R.L. Narasimham, C.J.
1. The two petitioners were convicted under Section 3 of the Railway Stores (Unlawful Possession) Act, 1955 and sentenced to uudergo rigorous imprisonment for four months each, by the Sub-Divisional Magistrate, Chatrapur and their appeal was also dismissed by the learned Sessions Judge.
2. The prosecution case was that on 18-2-1981 at about 1 a.m. the A. S. I. of Police, Rambha with some of his staff, detected a bullock cart coming on the road accompanied by the 2 petitioners. The bullock cart was immediately seized and railway materials consisting of iron sleepers, tie bars etc. were found in the cart. They were then sent up for trial for the aforesaid offence and convicted.
3. So far as the seizure of the materials from the bullock carts is concerned, there is ample evidence on the side of the prosecution which has been believed by the two Courts, The evidence of A. S. I. of Police is amply corroborated by that of the village Munsif Gadadhar P. W. 1 and the Talavari, P. W. 2 who stated that they saw the two petitioners sitting on the cart and also found the Railway materials there.
The petitioners, however, put forward a plea that they were innocent cartmen, taking the bullock cart towards Ranpur and that the A. S. I. Compelled them to pat the iron materials in the cart and then entangled them in this false criminal case.
The story was rightly disbelieved by the two. lower Courts in view of the clear testimony of the prosecution witnesses including P. Ws. 1 and 2. It must therefore be held that they were detected while remaining in possession of the bars and iron sleepers, and that they have given no satisfactory explanation to account for their possession.
4. It is true, as urged by Mr. Murty, that before the petitioners can be convicted under Section 3 of the Railway Stores (Unlawful Possession) Act 1955, the prosecution must affirmatively establish that (i) the articles were the property of any railway administration and (ii) they were used or intended to be used in the construction, operation or maintenance of a railway (see Section 2 of the Act). If these ingredients are established and the prosecution further proves that the accused persons were in possession of such articles then by virtue of Section 3 of that Act, the burden would shift on the accused persons to account satisfactorily as to how they came into possession of the same.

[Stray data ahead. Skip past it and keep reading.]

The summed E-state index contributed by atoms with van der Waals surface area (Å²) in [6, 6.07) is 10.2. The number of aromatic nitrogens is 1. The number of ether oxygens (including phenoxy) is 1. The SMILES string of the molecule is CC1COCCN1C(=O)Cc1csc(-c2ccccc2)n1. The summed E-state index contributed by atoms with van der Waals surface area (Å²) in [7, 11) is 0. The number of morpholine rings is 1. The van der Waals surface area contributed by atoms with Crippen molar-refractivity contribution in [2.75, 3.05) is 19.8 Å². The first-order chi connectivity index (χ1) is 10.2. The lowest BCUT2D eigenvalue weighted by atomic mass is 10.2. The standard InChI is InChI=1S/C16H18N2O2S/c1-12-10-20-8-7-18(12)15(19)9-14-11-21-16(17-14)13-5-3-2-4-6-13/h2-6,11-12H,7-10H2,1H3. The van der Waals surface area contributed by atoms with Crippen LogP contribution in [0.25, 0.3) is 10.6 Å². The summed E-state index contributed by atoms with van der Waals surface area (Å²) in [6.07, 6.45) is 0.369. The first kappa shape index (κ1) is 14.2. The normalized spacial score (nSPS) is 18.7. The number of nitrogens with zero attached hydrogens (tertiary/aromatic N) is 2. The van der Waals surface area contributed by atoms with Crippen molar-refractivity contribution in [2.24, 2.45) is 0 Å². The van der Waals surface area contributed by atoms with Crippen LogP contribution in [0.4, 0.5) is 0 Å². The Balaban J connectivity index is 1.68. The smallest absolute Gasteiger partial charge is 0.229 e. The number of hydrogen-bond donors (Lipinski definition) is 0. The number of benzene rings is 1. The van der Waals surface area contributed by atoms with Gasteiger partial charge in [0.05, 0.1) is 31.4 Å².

The prosecution sought to discharge their duty in this case by examining P. W. 5 who was a Permanent Way Inspector of the Railway at Rambha on. 18-2.1961, The seized articles were produced before-him and he stated that the tie bars and iron sleepers, belonged to the Railway. He further stated that these materials were made according to Indian, Railway. Standards and that they can never be available in the local market. The petitioners themselves, during their cross-examination of this witness, brought out from him a further statement that these seized articles were all 'brand new materials.'
It is true that neither he nor any other prosecution witness has stated that these articles belonged to any particular railway or else that they were found missing from any railway station. But Section 2 of the Act does not require the prosecution to prove that the incriminating articles belonged to a particular Railway. From the evidence of P. W. 5 it can be reasonably inferred that as the seized articles were found to conform to the specifications of the Railway standards they may be reasonably held to belong to any of the railways in India. His further evidence that they were 'brand new' is also sufficient to show that they were intended to be used in the construction operation or maintenance of the Rail-way. He has stated that the tie bars were necessary to keep the iron sleepers firm on the ground. Thus, the necessary ingredients to prove the charge are found, in this case, and as the petitioners did not give any explanation to account for their possession their conviction was justified.
5. Mr. Murty then relied on some observations in Moyalal Rostagtr v. The State 66 Cal W N 269. But that case is clearly distinguishable. There old and rusted and Unserviceable railway articles were found in the possession of the accused persons who were also dealers in scrap iron materials, There was also evidence to show that the Railway used to sell those articles at public auction. The learned Judge there-fore held that the mere fact that these materials were once used in the Railway was not sufficient to prove tie charge against the accused persons.
6. The conviction and sentence passed on the petitioners were therefore justified and I see no reason to interfere. But I should point out that the learned Magistrate should not have directed confiscation of bullock carts and the bullocks. While therefore maintaining the conviction and sentence passed on the two petitioners and dismissing the revision petition I further direct that the order of the Magistrate directing the confiscation of the bullocks and the bullock carts should be set aside. They should be returned to the petitioners.